Speculative investors may have been pushing meme stocks “to the moon” earlier this week, but their crypto counterparts have been coming back down to Earth en masse.
Hedging activity is on the rise and bullish bets are finding limited demand — even with Bitcoin still almost 40% below its peak. These are rare times of restraint among day traders, who until last month’s $500 billion crash were famously in the throes of bullish mania.
Another way of looking at it: A slew of market excesses fueled by leverage are getting snuffed out.
“Price and narrative are the fundamentals in cryptocurrency markets — right now, both are shaken,” said Nico Cordeiro, chief investment officer at Strix Leviathan, a digital-asset investment firm.
Take the gap between Bitcoin futures market and the spot price. At the height of the mania in April, the premium shot to 50% on an annualized basis — meaning investors could lock in a massive profit with a simple convergence trade.
It’s now collapsed to just 9%, according to data provider Skew, which tracked rolling three-month contracts on crypto exchange Binance.
Volume in derivatives typically exceeds spot activity on most days, on strong demand to speculate with easy-to-trade instruments that offer leverage — often 100 times — to boot. All that means bulls almost always outnumber bears.
Now, crypto conviction is falling. Support from Bitcoin’s star promoter Elon Musk has wavered and there are new regulatory hurdles in China and the U.S. For the past two weeks, prices have wobbled around $40,000, unable to move much in either direction.
Retail demand for long positions across the curve is vanishing. The futures-spot spread is narrowing on BitMEX and other crypto platforms to bring it closer to the level on the Chicago Mercantile Exchange, an institutionally oriented platform.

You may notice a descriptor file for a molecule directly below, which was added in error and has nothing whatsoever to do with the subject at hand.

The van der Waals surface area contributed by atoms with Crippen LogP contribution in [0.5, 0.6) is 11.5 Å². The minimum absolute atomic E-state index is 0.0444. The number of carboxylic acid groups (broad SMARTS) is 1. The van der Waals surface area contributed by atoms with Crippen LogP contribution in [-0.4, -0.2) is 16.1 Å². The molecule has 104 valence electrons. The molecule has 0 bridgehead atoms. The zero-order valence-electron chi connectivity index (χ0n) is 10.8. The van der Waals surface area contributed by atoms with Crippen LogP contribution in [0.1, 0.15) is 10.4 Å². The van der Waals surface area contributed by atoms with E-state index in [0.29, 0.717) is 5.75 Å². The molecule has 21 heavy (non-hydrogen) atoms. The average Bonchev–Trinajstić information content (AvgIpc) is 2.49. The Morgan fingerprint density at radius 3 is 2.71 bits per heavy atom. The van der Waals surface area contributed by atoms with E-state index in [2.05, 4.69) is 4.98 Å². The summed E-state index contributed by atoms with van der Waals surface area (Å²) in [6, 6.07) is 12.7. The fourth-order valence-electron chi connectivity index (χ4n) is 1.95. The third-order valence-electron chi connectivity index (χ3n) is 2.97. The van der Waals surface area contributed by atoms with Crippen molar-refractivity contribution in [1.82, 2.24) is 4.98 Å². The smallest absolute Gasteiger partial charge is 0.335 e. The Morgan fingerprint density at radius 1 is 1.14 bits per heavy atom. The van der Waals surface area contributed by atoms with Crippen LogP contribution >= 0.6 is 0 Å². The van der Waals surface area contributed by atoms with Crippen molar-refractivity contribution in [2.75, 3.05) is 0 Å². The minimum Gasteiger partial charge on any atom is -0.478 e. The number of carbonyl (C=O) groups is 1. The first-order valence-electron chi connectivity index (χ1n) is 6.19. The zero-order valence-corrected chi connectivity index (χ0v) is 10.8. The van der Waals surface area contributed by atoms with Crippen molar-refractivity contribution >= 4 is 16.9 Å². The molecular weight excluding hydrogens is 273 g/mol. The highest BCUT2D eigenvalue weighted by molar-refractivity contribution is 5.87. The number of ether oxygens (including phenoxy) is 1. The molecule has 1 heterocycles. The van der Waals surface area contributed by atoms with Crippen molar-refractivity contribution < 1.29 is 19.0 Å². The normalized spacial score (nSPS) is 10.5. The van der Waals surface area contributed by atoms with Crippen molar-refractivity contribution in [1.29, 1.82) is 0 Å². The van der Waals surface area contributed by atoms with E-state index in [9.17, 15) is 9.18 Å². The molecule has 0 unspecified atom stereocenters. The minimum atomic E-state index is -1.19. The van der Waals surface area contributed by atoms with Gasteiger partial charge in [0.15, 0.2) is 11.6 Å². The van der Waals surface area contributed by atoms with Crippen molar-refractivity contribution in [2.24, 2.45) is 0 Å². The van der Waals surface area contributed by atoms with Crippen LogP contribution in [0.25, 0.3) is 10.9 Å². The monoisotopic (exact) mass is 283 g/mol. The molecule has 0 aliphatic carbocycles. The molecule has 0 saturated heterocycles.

It all signals harder times for quants like BKCoin Capital who have notched outsize gains with simple arbitrage strategies that involve going short futures and long the spot.
“In mature, liquid markets, institutional and sophisticated investors search for various arb opportunities,” said Kelly Pettersen, head of business development at Skew, now acquired by Coinbase Global Inc. “Applying this same strategy in crypto, over time, means the market and the trade will continue to get more popular, and the spread will narrow.”
Demand to go long is also falling in a typically lucrative trade known as perpetual futures.
The uniquely crypto derivative has no expiry date and is kept in line with the spot price thanks to incentives created by a funding rate. When sentiment was rosy, the charge got as high as 0.3% on the BitMEX platform — meaning bulls were willing to pay up to hold onto a Bitcoin bet for just hours.
But over the past two weeks, the rate has been sitting at zero or in negative territory.
While traders in the stock market primarily use options for hedging, investors in crypto assets have long preferred to buy them as a way to bet on further gains. For that reason, outstanding calls have always exceeded puts in crypto markets, Skew figures show.
Open-interest data show that’s still true. Yet over the past month the cost of one-month puts on Bitcoin has risen above the price of comparable calls — a sign of rising demand to hedge.
That suggests crypto options are looking more like equities where defensive contracts have long commanded a premium over bullish counterparts.
The upshot? Caution is building across a Bitcoin ecosystem acutely prone to speculative extremes.